How to best allocate resources and improve Lambda performance
What is DynamoDB, how it works and the main concepts of its data model
How much DynamoDB costs and its different pricing models
Query and Scan operations and how to access data on DynamoDB
Alternative indexing methods for flexible data access patterns
How to organize information and leverage DynamoDB features for advanced ways of accessing data
Different models for throughput capacity allocation and optimization in DynamoDB
Comparing NoSQL databases: DynamoDB and Mongo
Comparing managed database services: DynamoDB vs. Mongo Atlas
How does an API gateway work and what are some of the most common usecases
Learn what are the benefits or drawbacks of using APIGateway
Picking the correct one API Gateway service provider can be difficult
Types of possible errors in an AWS Lambda function and how to handle them
Best practices for what to log in an AWS Lambda function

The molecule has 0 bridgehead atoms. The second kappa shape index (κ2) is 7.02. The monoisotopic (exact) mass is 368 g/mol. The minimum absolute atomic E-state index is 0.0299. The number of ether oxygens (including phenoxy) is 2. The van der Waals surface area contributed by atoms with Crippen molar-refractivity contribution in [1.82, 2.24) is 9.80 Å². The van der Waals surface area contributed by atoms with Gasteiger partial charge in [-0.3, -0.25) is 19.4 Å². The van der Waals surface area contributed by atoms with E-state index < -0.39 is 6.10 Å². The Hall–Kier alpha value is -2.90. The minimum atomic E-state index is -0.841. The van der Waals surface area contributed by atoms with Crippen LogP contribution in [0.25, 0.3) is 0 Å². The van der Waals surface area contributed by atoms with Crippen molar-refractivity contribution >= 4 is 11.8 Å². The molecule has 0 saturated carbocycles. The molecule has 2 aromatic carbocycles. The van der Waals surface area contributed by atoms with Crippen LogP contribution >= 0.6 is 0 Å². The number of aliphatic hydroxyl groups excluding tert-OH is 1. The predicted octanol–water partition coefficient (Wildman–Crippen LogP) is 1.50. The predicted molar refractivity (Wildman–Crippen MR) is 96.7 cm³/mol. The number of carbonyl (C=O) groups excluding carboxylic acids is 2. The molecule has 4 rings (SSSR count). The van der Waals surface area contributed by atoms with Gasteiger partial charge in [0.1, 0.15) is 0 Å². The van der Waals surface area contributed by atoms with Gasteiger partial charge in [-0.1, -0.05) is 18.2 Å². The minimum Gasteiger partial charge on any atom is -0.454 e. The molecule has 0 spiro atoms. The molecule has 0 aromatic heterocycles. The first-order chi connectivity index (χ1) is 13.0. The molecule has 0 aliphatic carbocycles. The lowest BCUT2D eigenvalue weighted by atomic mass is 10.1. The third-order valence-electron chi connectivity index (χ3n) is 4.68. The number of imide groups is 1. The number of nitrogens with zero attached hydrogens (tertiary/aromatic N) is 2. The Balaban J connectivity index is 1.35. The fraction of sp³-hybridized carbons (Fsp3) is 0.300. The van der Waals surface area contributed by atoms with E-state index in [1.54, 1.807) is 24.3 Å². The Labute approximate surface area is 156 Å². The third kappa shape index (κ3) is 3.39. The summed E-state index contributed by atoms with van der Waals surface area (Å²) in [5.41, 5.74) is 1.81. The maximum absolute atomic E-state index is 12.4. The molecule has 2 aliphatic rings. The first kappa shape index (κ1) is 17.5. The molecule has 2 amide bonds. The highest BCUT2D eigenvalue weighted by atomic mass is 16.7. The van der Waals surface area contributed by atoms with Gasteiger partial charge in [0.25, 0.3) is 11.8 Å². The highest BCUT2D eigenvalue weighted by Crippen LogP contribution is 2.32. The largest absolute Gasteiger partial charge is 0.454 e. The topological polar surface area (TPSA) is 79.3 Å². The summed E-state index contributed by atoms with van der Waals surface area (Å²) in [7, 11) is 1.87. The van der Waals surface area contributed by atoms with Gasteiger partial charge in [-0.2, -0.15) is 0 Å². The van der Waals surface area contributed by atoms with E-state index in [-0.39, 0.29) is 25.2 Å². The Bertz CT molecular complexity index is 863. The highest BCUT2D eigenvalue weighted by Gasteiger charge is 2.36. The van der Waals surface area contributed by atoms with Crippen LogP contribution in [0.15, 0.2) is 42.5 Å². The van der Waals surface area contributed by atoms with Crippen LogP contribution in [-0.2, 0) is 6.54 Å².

How to log objects and classes from the Lambda application code
Program a proactive alerting system to stay on top of the serverless stack
DynamoDB has two basic types of pricing models, based on capacity modes:
As the name suggest, on-demand will allocate resources as the application needs them, without any pre-provisioning. All costs are charged on a per-usage basis.
In povisioned capacity mode, developers can choose how many resources each database table will receive. They may also choose whether DynamoDB can auto-scale up resources if needed, or whether the database should start throttling requests once the provisioned capacity is reached.
For more details, read our article about the two different capacity modes.
Read Operation: an API call to read data from a DynamoDB table.
Write Operation: an API call to insert, modify or delete an item in a DynamoDB table.
Each Read Operation can read up to 4 KB of data. If the item is larger, DynamoDB will charge multiple Read Operation, rounded to the next multiple of 4 KB. Eventual consistent reads are charged only a half operation. Read operations inside transactions are charged double the normal price.
Each Write Operation can write up to 1 KB of data. For larger items, DynamoDB will charge multiple Write Operations, rounded to the next multiple of 1 KB. Write operations inside transactions cost double the normal price.